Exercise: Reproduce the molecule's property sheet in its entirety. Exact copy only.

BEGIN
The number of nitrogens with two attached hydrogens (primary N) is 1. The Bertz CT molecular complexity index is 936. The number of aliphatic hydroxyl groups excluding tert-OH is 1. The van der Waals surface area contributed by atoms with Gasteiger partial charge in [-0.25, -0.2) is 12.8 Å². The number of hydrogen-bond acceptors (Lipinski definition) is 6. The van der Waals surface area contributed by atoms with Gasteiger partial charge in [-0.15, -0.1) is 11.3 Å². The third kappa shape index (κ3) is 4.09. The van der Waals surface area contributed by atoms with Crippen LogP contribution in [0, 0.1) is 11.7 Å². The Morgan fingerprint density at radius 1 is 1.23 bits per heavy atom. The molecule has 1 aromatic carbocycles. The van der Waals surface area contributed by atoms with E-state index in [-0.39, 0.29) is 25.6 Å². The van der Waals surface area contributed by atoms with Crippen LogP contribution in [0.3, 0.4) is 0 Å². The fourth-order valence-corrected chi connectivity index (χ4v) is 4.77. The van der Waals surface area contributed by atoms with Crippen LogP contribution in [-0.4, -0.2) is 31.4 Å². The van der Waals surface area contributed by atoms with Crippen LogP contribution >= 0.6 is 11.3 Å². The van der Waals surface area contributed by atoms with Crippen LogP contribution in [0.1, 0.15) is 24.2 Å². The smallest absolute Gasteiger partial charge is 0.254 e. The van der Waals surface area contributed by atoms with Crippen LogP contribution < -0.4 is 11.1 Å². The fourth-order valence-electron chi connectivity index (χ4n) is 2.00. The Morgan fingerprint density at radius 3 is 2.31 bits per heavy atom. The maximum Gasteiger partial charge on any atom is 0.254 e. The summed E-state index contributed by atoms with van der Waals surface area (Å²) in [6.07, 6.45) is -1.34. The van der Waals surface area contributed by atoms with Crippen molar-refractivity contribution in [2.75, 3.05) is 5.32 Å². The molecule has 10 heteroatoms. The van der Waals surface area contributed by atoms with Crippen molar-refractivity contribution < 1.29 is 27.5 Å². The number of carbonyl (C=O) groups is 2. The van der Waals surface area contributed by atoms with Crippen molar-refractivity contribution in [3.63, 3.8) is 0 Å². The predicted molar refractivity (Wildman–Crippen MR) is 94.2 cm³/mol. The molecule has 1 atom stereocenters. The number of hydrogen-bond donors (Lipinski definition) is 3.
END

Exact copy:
The number of nitrogens with two attached hydrogens (primary N) is 1. The Bertz CT molecular complexity index is 936. The number of aliphatic hydroxyl groups excluding tert-OH is 1. The van der Waals surface area contributed by atoms with Gasteiger partial charge in [-0.25, -0.2) is 12.8 Å². The number of hydrogen-bond acceptors (Lipinski definition) is 6. The van der Waals surface area contributed by atoms with Gasteiger partial charge in [-0.15, -0.1) is 11.3 Å². The third kappa shape index (κ3) is 4.09. The van der Waals surface area contributed by atoms with Crippen LogP contribution in [0, 0.1) is 11.7 Å². The Morgan fingerprint density at radius 1 is 1.23 bits per heavy atom. The molecule has 1 aromatic carbocycles. The van der Waals surface area contributed by atoms with E-state index in [-0.39, 0.29) is 25.6 Å². The van der Waals surface area contributed by atoms with Crippen LogP contribution in [0.3, 0.4) is 0 Å². The fourth-order valence-corrected chi connectivity index (χ4v) is 4.77. The van der Waals surface area contributed by atoms with Crippen LogP contribution in [-0.4, -0.2) is 31.4 Å². The van der Waals surface area contributed by atoms with Crippen LogP contribution >= 0.6 is 11.3 Å². The van der Waals surface area contributed by atoms with Crippen LogP contribution in [0.1, 0.15) is 24.2 Å². The smallest absolute Gasteiger partial charge is 0.254 e. The van der Waals surface area contributed by atoms with Crippen LogP contribution < -0.4 is 11.1 Å². The fourth-order valence-electron chi connectivity index (χ4n) is 2.00. The Morgan fingerprint density at radius 3 is 2.31 bits per heavy atom. The maximum Gasteiger partial charge on any atom is 0.254 e. The summed E-state index contributed by atoms with van der Waals surface area (Å²) in [6.07, 6.45) is -1.34. The van der Waals surface area contributed by atoms with Crippen molar-refractivity contribution in [2.75, 3.05) is 5.32 Å². The molecule has 10 heteroatoms. The van der Waals surface area contributed by atoms with Crippen molar-refractivity contribution < 1.29 is 27.5 Å². The number of carbonyl (C=O) groups is 2. The van der Waals surface area contributed by atoms with Crippen molar-refractivity contribution in [3.63, 3.8) is 0 Å². The predicted molar refractivity (Wildman–Crippen MR) is 94.2 cm³/mol. The molecule has 1 atom stereocenters. The number of hydrogen-bond donors (Lipinski definition) is 3.